Film Reviews by NP

Welcome to NP's film reviews page. NP has written 1069 reviews and rated 1170 films.

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Outpost: Rise of the Spetsnaz

The final 'Outpost' film?

(Edit) 17/08/2023

Kieran Parker, the producer of the two previous ‘Outpost’ films, here directs the third and, it seems, the final part of the story. A prequel, this is more of an action/horror than previous instalments, a mix of ‘Saw’ and 2011’s relentless ‘The Raid’ – with more than a smattering of Nazis and an uprising of the living dead battling the Russian Spetsnaz.

The cast is fine, although the character development comes a distant second to the often very effective set pieces. The locations have a heavily washed-out look which can sometimes prove to be dull visually, often coming across as virtually monochrome. The contrast between action inside the clammy, sweaty underground bunker and the cold and frosty-looking woodland above is very effective, however.

A fast-moving, brutal horror, this is a powerful end – if it really is the end – to the Outpost series. It’s ended on a high. My score is 7 out of 10.

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Footsteps in the Fog

Classic Horror Thriller

(Edit) 04/05/2017

This is the kind of rich, expensive, epic, matinee horror thriller from Columbia that belongs very much in the 1950s when it was made. That's not to say it has dated, or is in any way a relic, but that the meticulously measured performances ad intelligent writing tells an adult tale without ever stooping to gratuity of any kind. You think you'd get that now, especially in a big budget production?

Stewart Grainger plays Stephen Lowry, an initially sympathetic character. The audience's goodwill dissipates rapidly however, when he maltreats the family cat: some things a hero should never do. He is guilty of even worse, too, but that's not for this review. Suffice it to say that he meets his match and it's then that things become really interesting. Jean Simmons is Lily Watkins, another character who holds our sympathies - but should she? Such is the nature of this terrifically twisting plot that you never really know.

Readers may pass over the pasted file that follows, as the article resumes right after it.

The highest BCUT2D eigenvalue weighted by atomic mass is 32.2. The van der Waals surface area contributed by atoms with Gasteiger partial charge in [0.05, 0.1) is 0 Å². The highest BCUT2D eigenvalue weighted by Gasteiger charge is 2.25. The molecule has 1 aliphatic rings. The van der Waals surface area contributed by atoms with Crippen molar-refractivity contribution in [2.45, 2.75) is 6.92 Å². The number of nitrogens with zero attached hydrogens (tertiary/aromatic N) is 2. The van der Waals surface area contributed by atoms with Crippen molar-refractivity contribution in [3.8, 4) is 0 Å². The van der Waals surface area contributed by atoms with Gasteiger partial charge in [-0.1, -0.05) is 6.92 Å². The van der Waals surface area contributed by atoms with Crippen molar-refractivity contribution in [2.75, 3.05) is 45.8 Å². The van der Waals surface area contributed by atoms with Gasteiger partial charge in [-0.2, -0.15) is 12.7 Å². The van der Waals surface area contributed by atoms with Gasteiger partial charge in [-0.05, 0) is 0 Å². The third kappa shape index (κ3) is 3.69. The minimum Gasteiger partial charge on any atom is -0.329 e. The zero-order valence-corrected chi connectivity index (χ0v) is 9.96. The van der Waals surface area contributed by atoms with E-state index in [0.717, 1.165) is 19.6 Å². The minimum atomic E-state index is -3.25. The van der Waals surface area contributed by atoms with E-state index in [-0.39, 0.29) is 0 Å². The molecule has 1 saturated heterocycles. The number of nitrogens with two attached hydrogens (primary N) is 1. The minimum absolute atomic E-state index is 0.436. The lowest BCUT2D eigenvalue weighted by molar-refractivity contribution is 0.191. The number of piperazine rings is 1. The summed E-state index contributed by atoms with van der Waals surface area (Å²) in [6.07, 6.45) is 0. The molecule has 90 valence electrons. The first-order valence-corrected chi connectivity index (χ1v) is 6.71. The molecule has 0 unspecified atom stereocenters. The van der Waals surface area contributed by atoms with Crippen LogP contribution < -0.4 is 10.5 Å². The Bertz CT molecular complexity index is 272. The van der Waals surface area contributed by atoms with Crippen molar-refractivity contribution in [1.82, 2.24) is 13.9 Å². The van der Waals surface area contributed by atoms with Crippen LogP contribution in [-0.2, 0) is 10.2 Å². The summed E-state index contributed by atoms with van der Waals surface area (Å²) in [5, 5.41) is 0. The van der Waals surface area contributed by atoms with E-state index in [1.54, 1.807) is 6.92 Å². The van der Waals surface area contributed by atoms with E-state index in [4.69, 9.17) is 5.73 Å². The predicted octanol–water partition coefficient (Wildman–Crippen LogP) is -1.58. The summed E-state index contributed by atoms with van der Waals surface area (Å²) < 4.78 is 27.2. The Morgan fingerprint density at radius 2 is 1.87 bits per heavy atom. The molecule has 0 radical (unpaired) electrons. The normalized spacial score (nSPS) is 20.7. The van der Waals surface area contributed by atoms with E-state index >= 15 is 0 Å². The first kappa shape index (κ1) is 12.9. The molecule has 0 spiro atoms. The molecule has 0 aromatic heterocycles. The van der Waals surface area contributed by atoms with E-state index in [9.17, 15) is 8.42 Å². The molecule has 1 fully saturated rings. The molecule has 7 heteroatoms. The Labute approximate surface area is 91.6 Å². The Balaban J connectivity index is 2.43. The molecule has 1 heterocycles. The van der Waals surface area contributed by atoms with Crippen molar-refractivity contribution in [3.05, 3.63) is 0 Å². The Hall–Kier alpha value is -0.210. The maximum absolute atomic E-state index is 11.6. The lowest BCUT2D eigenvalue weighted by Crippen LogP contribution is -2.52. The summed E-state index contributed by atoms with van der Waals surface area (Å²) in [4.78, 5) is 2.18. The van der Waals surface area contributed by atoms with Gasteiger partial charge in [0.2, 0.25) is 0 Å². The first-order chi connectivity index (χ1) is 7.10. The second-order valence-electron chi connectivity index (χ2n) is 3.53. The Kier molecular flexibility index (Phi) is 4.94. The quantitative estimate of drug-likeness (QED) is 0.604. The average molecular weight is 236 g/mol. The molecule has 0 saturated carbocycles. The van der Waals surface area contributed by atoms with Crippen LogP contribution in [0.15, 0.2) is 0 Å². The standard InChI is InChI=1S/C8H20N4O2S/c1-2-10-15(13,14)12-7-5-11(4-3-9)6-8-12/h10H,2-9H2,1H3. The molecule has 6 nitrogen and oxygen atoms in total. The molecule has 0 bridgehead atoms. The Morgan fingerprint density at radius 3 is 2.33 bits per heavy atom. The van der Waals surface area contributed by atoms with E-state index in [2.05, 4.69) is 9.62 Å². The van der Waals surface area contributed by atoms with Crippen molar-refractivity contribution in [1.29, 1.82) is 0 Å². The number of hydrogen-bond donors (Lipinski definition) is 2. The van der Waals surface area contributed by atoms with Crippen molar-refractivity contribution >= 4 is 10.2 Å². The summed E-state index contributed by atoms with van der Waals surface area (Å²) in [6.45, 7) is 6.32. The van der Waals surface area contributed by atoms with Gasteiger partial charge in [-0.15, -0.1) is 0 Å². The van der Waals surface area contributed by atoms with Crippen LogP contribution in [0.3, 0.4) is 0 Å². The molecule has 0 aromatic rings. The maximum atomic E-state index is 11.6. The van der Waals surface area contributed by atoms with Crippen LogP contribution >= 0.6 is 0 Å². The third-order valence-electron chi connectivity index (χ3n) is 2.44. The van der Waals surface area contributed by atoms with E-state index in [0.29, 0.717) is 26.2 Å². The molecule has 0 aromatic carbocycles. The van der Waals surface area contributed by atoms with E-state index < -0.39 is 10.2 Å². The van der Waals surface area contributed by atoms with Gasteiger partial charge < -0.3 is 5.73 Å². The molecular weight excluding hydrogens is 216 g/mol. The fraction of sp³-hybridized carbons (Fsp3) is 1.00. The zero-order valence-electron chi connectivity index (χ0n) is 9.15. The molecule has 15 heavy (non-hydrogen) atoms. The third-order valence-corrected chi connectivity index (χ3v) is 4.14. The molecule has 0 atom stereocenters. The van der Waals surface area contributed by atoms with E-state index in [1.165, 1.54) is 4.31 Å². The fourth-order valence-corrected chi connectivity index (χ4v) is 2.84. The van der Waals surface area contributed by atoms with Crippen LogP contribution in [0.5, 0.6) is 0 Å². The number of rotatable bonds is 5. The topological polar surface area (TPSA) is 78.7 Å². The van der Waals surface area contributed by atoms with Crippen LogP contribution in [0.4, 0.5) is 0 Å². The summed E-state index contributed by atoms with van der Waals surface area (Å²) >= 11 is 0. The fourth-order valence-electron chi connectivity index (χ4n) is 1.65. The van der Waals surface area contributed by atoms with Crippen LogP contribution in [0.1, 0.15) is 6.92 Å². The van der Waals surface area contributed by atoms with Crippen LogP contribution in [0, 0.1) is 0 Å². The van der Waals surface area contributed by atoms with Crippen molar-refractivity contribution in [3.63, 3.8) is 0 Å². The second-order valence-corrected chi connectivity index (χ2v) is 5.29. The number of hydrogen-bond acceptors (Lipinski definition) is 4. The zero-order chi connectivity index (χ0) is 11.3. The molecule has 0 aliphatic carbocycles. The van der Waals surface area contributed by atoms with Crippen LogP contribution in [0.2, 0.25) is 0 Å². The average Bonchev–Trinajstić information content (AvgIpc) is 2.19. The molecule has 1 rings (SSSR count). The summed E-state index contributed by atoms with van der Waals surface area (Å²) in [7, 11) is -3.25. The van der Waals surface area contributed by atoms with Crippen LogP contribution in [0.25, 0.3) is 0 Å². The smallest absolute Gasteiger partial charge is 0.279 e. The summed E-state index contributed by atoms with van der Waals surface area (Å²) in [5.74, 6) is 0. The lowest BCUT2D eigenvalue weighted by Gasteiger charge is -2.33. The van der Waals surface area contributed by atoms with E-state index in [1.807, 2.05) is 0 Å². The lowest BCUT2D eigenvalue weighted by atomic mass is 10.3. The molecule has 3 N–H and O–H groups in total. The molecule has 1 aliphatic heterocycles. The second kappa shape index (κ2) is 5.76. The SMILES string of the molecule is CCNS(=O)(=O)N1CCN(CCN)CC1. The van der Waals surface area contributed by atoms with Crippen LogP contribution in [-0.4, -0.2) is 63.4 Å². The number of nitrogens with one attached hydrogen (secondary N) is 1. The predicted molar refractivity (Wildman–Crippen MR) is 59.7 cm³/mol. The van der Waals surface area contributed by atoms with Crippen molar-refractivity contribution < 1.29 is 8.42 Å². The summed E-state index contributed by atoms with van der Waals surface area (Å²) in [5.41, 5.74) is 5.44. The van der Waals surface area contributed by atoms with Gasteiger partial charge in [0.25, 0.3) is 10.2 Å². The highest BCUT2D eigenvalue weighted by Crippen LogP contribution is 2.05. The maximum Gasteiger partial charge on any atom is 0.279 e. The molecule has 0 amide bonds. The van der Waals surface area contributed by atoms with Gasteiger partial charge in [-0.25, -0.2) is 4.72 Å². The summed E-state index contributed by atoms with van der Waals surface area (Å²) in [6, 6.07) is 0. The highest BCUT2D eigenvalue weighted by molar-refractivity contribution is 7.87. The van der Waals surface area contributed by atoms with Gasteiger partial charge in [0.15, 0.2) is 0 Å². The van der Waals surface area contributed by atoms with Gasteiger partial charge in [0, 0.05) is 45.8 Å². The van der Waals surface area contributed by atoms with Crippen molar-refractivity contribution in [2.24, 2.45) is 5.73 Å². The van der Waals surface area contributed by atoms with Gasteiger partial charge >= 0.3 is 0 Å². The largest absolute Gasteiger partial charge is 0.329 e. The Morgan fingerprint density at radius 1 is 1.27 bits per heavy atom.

The intrigue takes on a darker turn and thus provides the thrust of the story. All this in a richly furnished, luxurious house that quickly becomes cold and unfriendly - a terrific setting for the bleak drama, all furnished with a host of well-known faces like Victor Maddern, Bill Travers, Peter Bull and the original Doctor Who, William Hartnell. My score is 8 out of 10.

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Zombie Virus on Mulberry Street

Spoilers follow ...

(Edit) 10/05/2018

This is exactly the kind of horror film I love. We are given a cast of realistic, very individual characters - the kind of people you might actually meet instead of quick-talking catwalk models - in a location you can identify with. Mulberry Street is in the throes of being destroyed, swept away by Manhattan developers who want to make the lived-in community extinct and make everything clean, new and faceless.

Director Jim Mickle, who worked on 2010’s ‘Stake Land’ invites us to spend the film's running time living in this location relishing in details of garbage-littered walkways, weathered, run-down apartment blocks ... and a flourishing infection, causing humans to develop into blood-thirsty rat creatures.

As is often the case in less prosperous communities, there is a dark and occasionally brutal humour prevalent here. The characters are endearing partly because of this, and when the gruesome transformations kick in, we care about what happens to them.

Bleak, uncompromising and with a genuine sense of spreading horror; my score is 9 out of 10.

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The Head Hunter

Monster slaying tale, steeped in atmosphere ...

(Edit) 09/10/2021

Director and co-writer Jordan Downey's film sticks a couple of fingers up at those who complain about low-budget productions. Big Christopher Rygh plays the unnamed father, Viking warrior for a distant power and head-hunter of the title. Off he goes when summoned, to fight the most fearsome, monstrous foes - and we never see them. The story makes a virtue of sending him off on his way, and then seeing him return bloodied and battered, with only a dismembered head as evidence there was any monster at all (all the work of Downey, for whom this was clearly a labour of love).

Everything else about this production is visually superb. The locations, cinematography and sense of isolation. Only the warrior's daughter shares the spotlight with him, and she clearly has her own story to tell. The air is thick with Gaelic atmosphere, the dialogue is virtually non-existent - 'Head Hunter' is a film that, for 72 minutes, the viewer is encouraged to live inside, if you'll allow it.